Complete Set of 2 nos of commemorative postage stamps on the Festival of Lights, Deepavali and Hanukkah :
Issued by India
Issued on Nov 5, 2012
Issued for : As Israel and India celebrate twenty years of diplomatic relations, the relationship between the two countries continues to develop and grow. Department of Posts is happy to participate in an effort to further this relationship between the two countries by issuing the Commemorative Postage Stamps on Deepavali and Hanukkah.
Designed by : Deepavali Stamp – Alka Sharma and Hanukkah Stamp – Ronen Goldberg
Type : Stamps, Mint Condition
Watermark : No
Colour : Multicoloured
Denomination : 500 Paise each
Number Printed : 0.2 Million stamps each and 30,000 Sheetlets
Printing Process : Wet Offset
Printers : Security Printing Press, Hyderabad
- Diplomatic relations between India and Israel were established in the year 1992. A set of two stamps is being issued by both the countries to mark the completion of twenty years of diplomatic relations. The stamps depict the two festivals of lights, Deepavali and Hanukkah.
- Deepavali, the Festival of Lights, is celebrated on the new moon day in the month of ‘Kartik’ of the Indian lunar calendar which falls in late October or early November. It is a Hindu festival symbolizing the victory of righteousness over evil and is celebrated all over India. The word ‘Deepavali’ literally means ‘rows of lamps’. Deepavali commemorates the return of Lord Rama, along with wife Sita and younger brother Lakshmana, from his fourteen-year long exile after vanquishing the demon-king Ravana. It is said that in joyous celebration of the return of their king, the people illuminated the kingdom with earthen diyas. The festival continues to be a joyous occasion and is celebrated by cleaning, decorating and lighting homes, shops, business establishments and market places, greeting friends and relatives, exchanging and distributing sweets and bursting fire crackers.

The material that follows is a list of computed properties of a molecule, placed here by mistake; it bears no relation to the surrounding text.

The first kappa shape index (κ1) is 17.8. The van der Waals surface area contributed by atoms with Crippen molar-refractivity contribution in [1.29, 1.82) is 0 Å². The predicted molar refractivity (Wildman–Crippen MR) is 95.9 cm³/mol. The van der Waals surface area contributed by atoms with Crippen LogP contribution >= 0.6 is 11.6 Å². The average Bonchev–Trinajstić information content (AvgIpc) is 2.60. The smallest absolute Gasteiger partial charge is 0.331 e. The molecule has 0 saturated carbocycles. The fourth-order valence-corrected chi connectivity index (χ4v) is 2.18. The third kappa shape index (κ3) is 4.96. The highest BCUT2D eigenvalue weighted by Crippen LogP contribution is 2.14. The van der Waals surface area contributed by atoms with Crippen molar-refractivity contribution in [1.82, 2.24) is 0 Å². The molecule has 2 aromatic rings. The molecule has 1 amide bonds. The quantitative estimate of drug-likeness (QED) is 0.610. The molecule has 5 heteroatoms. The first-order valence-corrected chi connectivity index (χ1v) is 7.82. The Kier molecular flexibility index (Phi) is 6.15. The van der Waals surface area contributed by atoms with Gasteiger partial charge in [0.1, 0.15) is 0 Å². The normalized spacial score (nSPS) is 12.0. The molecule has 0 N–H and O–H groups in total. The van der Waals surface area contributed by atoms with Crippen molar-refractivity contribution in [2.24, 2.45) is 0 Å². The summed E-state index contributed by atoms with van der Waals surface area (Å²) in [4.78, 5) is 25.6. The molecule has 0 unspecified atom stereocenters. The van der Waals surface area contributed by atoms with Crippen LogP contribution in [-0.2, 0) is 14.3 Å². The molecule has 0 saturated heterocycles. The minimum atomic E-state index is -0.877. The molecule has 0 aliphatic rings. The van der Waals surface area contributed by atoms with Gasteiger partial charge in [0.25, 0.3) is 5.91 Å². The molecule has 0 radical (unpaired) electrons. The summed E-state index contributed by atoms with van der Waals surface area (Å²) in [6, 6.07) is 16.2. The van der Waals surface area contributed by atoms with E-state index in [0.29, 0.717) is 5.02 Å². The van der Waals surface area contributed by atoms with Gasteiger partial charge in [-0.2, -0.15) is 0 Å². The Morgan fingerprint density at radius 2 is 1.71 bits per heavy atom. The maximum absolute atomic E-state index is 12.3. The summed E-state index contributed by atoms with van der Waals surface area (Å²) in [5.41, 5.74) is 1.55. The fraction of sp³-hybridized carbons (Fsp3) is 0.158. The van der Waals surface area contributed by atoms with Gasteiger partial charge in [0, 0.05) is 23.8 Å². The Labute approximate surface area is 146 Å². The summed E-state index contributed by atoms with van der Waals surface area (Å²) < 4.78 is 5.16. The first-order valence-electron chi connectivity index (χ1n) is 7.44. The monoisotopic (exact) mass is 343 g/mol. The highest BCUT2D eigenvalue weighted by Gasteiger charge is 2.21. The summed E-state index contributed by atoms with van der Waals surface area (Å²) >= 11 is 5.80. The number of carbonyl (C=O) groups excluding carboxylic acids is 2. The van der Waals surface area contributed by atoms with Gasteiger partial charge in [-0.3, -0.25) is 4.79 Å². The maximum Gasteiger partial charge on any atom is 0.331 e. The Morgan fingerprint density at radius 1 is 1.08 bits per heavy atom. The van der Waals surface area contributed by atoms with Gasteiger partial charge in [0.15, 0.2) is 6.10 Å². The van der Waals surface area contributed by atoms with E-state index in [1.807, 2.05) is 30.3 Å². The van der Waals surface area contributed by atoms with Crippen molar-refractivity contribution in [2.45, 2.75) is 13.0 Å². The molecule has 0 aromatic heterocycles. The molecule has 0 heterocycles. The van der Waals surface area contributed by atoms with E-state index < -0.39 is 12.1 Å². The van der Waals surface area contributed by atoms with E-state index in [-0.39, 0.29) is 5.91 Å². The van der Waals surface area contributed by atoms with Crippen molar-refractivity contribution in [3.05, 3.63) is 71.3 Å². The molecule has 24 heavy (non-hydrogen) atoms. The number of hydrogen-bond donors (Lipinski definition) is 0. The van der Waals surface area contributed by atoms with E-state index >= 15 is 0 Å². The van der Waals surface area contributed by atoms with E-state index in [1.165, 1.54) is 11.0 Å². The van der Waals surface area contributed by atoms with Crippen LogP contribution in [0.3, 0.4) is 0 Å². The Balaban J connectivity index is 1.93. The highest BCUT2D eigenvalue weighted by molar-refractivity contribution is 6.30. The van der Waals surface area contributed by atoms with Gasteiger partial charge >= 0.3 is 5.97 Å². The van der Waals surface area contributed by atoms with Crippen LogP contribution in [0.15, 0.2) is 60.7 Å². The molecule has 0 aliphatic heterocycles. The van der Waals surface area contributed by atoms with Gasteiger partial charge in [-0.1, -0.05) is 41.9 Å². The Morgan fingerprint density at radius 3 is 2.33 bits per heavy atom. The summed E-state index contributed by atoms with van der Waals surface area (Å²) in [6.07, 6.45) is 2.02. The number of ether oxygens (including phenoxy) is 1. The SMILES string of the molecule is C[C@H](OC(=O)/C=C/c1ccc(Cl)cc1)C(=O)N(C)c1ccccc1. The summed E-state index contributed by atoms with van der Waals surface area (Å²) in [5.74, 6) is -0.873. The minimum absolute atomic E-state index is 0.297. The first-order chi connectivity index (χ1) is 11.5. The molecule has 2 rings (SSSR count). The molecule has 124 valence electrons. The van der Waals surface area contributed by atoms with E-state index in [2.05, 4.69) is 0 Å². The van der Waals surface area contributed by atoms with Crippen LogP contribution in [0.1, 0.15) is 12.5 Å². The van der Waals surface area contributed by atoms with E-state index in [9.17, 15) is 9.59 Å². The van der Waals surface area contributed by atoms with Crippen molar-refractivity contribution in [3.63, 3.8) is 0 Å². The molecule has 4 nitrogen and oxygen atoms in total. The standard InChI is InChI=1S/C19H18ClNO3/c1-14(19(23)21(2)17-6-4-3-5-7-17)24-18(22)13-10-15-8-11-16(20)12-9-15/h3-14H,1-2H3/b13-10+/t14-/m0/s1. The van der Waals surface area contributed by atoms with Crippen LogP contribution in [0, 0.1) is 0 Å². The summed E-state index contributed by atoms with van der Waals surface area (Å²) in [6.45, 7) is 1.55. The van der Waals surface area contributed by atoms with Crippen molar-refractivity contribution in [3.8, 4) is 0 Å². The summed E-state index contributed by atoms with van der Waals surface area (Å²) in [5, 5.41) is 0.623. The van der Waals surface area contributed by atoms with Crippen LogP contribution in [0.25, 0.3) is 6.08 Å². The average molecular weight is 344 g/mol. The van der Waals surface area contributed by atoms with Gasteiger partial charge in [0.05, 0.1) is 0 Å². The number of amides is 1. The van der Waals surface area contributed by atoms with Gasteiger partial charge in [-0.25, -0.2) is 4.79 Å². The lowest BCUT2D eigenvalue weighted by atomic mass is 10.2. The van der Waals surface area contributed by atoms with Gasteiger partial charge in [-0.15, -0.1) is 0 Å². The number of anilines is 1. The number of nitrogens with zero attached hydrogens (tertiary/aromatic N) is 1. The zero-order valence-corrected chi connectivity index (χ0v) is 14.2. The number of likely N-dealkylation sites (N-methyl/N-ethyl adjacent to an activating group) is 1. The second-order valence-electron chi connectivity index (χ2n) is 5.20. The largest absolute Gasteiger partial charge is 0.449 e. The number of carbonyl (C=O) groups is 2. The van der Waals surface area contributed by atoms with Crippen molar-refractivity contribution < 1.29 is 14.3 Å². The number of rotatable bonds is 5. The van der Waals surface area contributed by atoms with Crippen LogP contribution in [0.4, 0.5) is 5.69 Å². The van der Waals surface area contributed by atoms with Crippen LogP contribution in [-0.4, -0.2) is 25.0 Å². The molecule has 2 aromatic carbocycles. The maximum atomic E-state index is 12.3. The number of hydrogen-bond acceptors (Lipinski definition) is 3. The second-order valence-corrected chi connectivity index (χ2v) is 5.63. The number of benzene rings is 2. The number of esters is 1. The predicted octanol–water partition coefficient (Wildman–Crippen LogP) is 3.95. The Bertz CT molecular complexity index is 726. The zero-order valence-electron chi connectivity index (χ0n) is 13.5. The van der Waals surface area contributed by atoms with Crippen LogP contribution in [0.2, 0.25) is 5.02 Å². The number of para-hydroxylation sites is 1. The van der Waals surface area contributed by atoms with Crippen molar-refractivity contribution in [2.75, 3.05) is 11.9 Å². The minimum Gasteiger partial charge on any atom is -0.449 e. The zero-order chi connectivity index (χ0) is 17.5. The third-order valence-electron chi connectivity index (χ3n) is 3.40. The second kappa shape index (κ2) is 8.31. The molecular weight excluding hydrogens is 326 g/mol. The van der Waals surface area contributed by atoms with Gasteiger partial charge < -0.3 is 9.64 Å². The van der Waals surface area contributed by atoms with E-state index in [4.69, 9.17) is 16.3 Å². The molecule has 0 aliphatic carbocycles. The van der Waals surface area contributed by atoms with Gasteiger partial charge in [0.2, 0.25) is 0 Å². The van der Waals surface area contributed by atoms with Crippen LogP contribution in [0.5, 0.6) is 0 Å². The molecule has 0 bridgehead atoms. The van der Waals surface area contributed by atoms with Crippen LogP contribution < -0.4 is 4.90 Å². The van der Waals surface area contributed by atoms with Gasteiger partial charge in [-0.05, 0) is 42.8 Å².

- Hanukkah, also known as the Festival of Lights, is an eight day Jewish holiday commemorating the rededication of the Holy Temple in Jerusalem at the time of the Maccabean Revolt of the 2nd century BC. The Babylon Talmud (Tractate Shabbat 21b) describes how the Maccabees found only a little pure oil, enough to light the Temple menorah for a single day. A miracle occurred and this oil lasted for eight days, until more oil could be prepared. Hanukkah is observed for eight nights and days, starting on the 25th day of Kislev according to the Hebrew calendar as a reminder of this miracle. It is customary to light candles in windows or doorways on each of the eight nights of Hanukkah to make this miracle known. The candles are lit in a unique candelabrum, the nine–branched Menorah or Hanukiah, one additional light on each night of the holiday, progressing to eight on the final night.
- Like the diyas of Deepavali, the Hanukkah candles symbolize the triumph of good over evil and the victory of justice over injustice. The menorah featured on the Hanukkah stamp is inspired by the wooden menorah used by the Jewish community in Mumbai.
- Text : Rashi Sharma with inputs from Israel Post.